Mon Apr 10th, 2017 at 08:09:56 PM EST
With two weeks to go until the first round, the Presidential contest has entered the official phase: since this Monday, the media are obliged by law to give equal time to each and every candidate, regardless of notoriety, or big party backing her or him. Each candidate will also have the opportunity to air their own 15 minutes segments for free on public TV.
For instance, Philipe Poutou, a factory car worker at a Ford Motor Company plant near Bordeaux, running for the Trotskyst "New Antcapitalist Party", will get the same air time on national television than the other candidates like Macron, Fillon or Le Pen.
Since my first diary, the race for the coveted second round runoff on May 7 has been led by Le Pen and Macron in the polls. The recent developments seem to be Macron's support tapering off, but still keeping in the same range as Le Pen, with Mélenchon clearly rising over Hamon, the official PS candidate that many PS officials are openly betraying.
The scandal ridden Fillon is still polling several points behind the two front runners and about level with Mélenchon. But no matter what, even though this looks like "a four horse race" (to quote eurogreen), there's only room for two in the second round. So who will they be?
Frontpaged - Frank Schnittger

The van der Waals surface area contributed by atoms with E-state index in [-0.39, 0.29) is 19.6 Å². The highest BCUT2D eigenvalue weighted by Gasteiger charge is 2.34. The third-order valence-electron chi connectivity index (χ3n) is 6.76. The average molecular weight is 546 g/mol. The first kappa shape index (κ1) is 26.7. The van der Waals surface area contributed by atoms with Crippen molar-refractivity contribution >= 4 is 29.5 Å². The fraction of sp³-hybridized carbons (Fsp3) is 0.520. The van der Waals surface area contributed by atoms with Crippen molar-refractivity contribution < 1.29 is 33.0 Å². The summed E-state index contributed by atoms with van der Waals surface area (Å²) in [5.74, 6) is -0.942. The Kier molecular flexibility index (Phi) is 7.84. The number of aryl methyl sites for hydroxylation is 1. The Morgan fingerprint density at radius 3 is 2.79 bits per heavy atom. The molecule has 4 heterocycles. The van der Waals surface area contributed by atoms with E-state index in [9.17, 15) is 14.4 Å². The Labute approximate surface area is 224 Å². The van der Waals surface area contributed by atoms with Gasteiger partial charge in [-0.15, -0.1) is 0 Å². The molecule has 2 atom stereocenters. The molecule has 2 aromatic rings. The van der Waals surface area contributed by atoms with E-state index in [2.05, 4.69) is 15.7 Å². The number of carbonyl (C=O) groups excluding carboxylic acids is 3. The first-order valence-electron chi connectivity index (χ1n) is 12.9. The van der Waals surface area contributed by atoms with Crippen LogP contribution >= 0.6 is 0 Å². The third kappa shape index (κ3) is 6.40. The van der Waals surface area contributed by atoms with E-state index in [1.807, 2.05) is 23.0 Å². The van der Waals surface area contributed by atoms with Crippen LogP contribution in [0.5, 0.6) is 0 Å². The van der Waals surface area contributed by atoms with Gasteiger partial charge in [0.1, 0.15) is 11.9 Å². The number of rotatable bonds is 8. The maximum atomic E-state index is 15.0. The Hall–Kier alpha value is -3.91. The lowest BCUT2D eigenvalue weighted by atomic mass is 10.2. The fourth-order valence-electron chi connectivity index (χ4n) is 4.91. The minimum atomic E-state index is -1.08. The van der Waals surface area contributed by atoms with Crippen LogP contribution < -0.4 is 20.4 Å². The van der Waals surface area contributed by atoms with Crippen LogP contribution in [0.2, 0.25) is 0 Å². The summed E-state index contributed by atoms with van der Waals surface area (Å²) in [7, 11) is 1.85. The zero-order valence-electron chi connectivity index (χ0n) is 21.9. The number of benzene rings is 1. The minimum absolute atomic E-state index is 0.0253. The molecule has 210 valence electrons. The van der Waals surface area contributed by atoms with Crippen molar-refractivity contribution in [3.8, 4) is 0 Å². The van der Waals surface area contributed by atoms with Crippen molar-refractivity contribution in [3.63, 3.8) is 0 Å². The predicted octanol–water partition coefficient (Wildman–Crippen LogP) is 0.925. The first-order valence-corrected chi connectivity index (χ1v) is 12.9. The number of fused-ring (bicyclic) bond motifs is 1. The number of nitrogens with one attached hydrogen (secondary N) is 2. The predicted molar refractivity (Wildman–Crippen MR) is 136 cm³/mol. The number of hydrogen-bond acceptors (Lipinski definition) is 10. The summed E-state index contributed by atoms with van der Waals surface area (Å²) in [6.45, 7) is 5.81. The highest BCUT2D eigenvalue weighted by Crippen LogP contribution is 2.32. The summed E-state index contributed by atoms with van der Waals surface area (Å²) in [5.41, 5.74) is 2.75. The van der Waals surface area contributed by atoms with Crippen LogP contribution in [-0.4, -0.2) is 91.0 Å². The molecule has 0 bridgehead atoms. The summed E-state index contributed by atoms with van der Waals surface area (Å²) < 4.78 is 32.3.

We have to be careful with the polls, for the usual reasons (failed to predict Brexit or Trump), but also for more specific factors in France.
The polls didn't see Fillon winning the right wing primary last November, until the last days: however, this was the first time such primaries were run in France and it was difficult for the pollsters to "adjust" their model due to the lack of previous comparable elections.
The French pollsters have also been notorious for under-counting Le Pen voters. Then again, there are several previous elections where the Front National has gathered a large share of the votes and there are more "precedents" to compare with. Also, it would be good to disregards the polls with less than a 1000 sample size.
The other unknown: the 18-24 voters didn't vote five years ago in 2012; how will they vote (or not) in two weeks?
This election is quite "peculiar" in that it is quite possible that no one of the two historical main parties, the PS and LR (or whatever their name is those days) will make it to the second round.
Again, because this situation is unprecedented, it makes any prevision even more difficult. Getting a majority at the parliament next June will also become a crucial question, and probably a major debate point before the second round: If Macron is elected, he intends to run candidates from his own En Marche movement, with support from Bayrou and probably a large number of people from the PS and LR.
As for Le Pen, she only has two MPs today but has been clearly aiming at enlarging her base by luring conservative voters who may be unhappy with Fillon.
In less than two weeks, we'll know who's in for the second round.